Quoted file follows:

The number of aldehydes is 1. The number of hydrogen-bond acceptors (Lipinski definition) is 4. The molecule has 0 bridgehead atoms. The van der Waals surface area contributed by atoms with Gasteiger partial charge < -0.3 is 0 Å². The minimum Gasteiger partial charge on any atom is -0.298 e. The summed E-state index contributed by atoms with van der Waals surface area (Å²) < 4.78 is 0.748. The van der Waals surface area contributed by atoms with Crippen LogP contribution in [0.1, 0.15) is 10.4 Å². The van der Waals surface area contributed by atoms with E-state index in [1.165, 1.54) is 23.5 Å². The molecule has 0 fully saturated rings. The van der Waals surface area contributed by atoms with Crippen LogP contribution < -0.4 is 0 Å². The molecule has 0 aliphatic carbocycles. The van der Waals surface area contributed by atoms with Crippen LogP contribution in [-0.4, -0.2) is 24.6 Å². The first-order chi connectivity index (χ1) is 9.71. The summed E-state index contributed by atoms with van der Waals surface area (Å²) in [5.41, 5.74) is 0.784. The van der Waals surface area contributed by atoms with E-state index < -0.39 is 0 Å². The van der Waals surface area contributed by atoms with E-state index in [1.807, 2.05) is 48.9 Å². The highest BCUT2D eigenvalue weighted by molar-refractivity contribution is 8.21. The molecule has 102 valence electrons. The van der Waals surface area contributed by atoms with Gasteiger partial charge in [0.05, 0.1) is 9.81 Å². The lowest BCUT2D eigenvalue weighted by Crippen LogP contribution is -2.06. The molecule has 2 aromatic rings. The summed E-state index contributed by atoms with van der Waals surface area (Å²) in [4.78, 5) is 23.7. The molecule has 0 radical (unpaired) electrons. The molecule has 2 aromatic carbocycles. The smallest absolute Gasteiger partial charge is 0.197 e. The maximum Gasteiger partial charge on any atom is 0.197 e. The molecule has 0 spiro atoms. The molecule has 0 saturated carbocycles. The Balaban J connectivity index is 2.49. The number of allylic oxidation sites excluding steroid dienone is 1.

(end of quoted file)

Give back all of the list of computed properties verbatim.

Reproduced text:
The number of aldehydes is 1. The number of hydrogen-bond acceptors (Lipinski definition) is 4. The molecule has 0 bridgehead atoms. The van der Waals surface area contributed by atoms with Gasteiger partial charge < -0.3 is 0 Å². The minimum Gasteiger partial charge on any atom is -0.298 e. The summed E-state index contributed by atoms with van der Waals surface area (Å²) < 4.78 is 0.748. The van der Waals surface area contributed by atoms with Crippen LogP contribution in [0.1, 0.15) is 10.4 Å². The van der Waals surface area contributed by atoms with E-state index in [1.165, 1.54) is 23.5 Å². The molecule has 0 fully saturated rings. The van der Waals surface area contributed by atoms with Crippen LogP contribution < -0.4 is 0 Å². The molecule has 0 aliphatic carbocycles. The van der Waals surface area contributed by atoms with Crippen LogP contribution in [-0.4, -0.2) is 24.6 Å². The first-order chi connectivity index (χ1) is 9.71. The summed E-state index contributed by atoms with van der Waals surface area (Å²) in [5.41, 5.74) is 0.784. The van der Waals surface area contributed by atoms with E-state index < -0.39 is 0 Å². The van der Waals surface area contributed by atoms with E-state index in [1.807, 2.05) is 48.9 Å². The highest BCUT2D eigenvalue weighted by molar-refractivity contribution is 8.21. The molecule has 102 valence electrons. The van der Waals surface area contributed by atoms with Gasteiger partial charge in [0.05, 0.1) is 9.81 Å². The lowest BCUT2D eigenvalue weighted by Crippen LogP contribution is -2.06. The molecule has 2 aromatic rings. The summed E-state index contributed by atoms with van der Waals surface area (Å²) in [4.78, 5) is 23.7. The molecule has 0 radical (unpaired) electrons. The molecule has 2 aromatic carbocycles. The smallest absolute Gasteiger partial charge is 0.197 e. The maximum Gasteiger partial charge on any atom is 0.197 e. The molecule has 0 spiro atoms. The molecule has 0 saturated carbocycles. The Balaban J connectivity index is 2.49. The number of allylic oxidation sites excluding steroid dienone is 1.